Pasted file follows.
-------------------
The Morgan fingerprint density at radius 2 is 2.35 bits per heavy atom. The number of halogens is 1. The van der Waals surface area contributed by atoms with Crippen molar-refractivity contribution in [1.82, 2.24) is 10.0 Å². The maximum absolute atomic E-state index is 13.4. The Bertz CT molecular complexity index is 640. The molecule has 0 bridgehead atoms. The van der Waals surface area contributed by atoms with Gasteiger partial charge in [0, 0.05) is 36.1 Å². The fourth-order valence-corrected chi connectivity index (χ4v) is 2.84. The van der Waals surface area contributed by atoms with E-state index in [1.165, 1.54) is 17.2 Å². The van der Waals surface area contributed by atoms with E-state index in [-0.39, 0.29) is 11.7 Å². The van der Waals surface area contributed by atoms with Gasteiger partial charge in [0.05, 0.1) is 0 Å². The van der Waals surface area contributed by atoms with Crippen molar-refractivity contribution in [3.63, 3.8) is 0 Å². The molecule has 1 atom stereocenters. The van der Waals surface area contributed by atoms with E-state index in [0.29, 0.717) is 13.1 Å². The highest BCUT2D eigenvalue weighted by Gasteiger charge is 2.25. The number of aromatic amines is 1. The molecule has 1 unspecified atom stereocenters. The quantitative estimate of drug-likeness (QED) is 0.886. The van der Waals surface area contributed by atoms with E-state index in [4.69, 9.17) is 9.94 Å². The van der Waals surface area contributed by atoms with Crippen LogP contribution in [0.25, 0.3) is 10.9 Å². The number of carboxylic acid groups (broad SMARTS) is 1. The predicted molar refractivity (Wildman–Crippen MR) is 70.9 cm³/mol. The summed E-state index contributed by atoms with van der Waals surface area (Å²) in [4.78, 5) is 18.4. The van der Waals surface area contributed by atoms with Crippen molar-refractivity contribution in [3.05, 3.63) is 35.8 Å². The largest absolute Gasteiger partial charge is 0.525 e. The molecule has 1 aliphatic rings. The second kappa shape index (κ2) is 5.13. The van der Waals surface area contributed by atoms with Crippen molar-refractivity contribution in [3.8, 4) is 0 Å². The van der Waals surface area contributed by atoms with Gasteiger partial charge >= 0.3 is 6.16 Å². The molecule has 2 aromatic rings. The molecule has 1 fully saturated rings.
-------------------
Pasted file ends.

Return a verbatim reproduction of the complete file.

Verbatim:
The Morgan fingerprint density at radius 2 is 2.35 bits per heavy atom. The number of halogens is 1. The van der Waals surface area contributed by atoms with Crippen molar-refractivity contribution in [1.82, 2.24) is 10.0 Å². The maximum absolute atomic E-state index is 13.4. The Bertz CT molecular complexity index is 640. The molecule has 0 bridgehead atoms. The van der Waals surface area contributed by atoms with Gasteiger partial charge in [0, 0.05) is 36.1 Å². The fourth-order valence-corrected chi connectivity index (χ4v) is 2.84. The van der Waals surface area contributed by atoms with E-state index in [1.165, 1.54) is 17.2 Å². The van der Waals surface area contributed by atoms with E-state index in [-0.39, 0.29) is 11.7 Å². The van der Waals surface area contributed by atoms with Gasteiger partial charge in [0.05, 0.1) is 0 Å². The van der Waals surface area contributed by atoms with Crippen molar-refractivity contribution in [3.63, 3.8) is 0 Å². The molecule has 1 atom stereocenters. The van der Waals surface area contributed by atoms with E-state index in [0.29, 0.717) is 13.1 Å². The highest BCUT2D eigenvalue weighted by Gasteiger charge is 2.25. The number of aromatic amines is 1. The molecule has 1 unspecified atom stereocenters. The quantitative estimate of drug-likeness (QED) is 0.886. The van der Waals surface area contributed by atoms with E-state index in [4.69, 9.17) is 9.94 Å². The van der Waals surface area contributed by atoms with Crippen LogP contribution in [0.25, 0.3) is 10.9 Å². The number of carboxylic acid groups (broad SMARTS) is 1. The predicted molar refractivity (Wildman–Crippen MR) is 70.9 cm³/mol. The summed E-state index contributed by atoms with van der Waals surface area (Å²) in [4.78, 5) is 18.4. The van der Waals surface area contributed by atoms with Crippen molar-refractivity contribution in [3.05, 3.63) is 35.8 Å². The largest absolute Gasteiger partial charge is 0.525 e. The molecule has 1 aliphatic rings. The second kappa shape index (κ2) is 5.13. The van der Waals surface area contributed by atoms with Crippen molar-refractivity contribution in [3.8, 4) is 0 Å². The van der Waals surface area contributed by atoms with Gasteiger partial charge >= 0.3 is 6.16 Å². The molecule has 2 aromatic rings. The molecule has 1 fully saturated rings.